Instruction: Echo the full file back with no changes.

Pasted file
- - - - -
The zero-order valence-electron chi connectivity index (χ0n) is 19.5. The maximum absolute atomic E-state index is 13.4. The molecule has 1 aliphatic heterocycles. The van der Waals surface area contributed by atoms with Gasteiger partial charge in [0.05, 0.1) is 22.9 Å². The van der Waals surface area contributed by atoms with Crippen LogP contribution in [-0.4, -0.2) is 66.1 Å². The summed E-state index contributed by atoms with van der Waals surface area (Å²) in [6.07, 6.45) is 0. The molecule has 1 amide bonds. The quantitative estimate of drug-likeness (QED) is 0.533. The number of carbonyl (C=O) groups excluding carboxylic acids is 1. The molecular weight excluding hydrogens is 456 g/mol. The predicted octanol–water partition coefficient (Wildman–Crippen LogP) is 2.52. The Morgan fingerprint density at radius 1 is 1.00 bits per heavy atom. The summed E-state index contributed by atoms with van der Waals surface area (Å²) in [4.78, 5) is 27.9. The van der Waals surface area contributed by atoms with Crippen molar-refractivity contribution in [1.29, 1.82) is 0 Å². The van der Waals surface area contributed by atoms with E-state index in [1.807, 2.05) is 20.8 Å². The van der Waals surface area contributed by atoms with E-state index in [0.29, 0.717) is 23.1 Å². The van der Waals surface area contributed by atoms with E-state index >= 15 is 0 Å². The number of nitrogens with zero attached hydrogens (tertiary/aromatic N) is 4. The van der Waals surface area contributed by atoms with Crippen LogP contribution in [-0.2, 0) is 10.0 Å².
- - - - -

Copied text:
The zero-order valence-electron chi connectivity index (χ0n) is 19.5. The maximum absolute atomic E-state index is 13.4. The molecule has 1 aliphatic heterocycles. The van der Waals surface area contributed by atoms with Gasteiger partial charge in [0.05, 0.1) is 22.9 Å². The van der Waals surface area contributed by atoms with Crippen LogP contribution in [-0.4, -0.2) is 66.1 Å². The summed E-state index contributed by atoms with van der Waals surface area (Å²) in [6.07, 6.45) is 0. The molecule has 1 amide bonds. The quantitative estimate of drug-likeness (QED) is 0.533. The number of carbonyl (C=O) groups excluding carboxylic acids is 1. The molecular weight excluding hydrogens is 456 g/mol. The predicted octanol–water partition coefficient (Wildman–Crippen LogP) is 2.52. The Morgan fingerprint density at radius 1 is 1.00 bits per heavy atom. The summed E-state index contributed by atoms with van der Waals surface area (Å²) in [4.78, 5) is 27.9. The van der Waals surface area contributed by atoms with Crippen molar-refractivity contribution in [1.29, 1.82) is 0 Å². The van der Waals surface area contributed by atoms with E-state index in [1.807, 2.05) is 20.8 Å². The van der Waals surface area contributed by atoms with E-state index in [0.29, 0.717) is 23.1 Å². The van der Waals surface area contributed by atoms with E-state index >= 15 is 0 Å². The number of nitrogens with zero attached hydrogens (tertiary/aromatic N) is 4. The van der Waals surface area contributed by atoms with Crippen LogP contribution in [-0.2, 0) is 10.0 Å².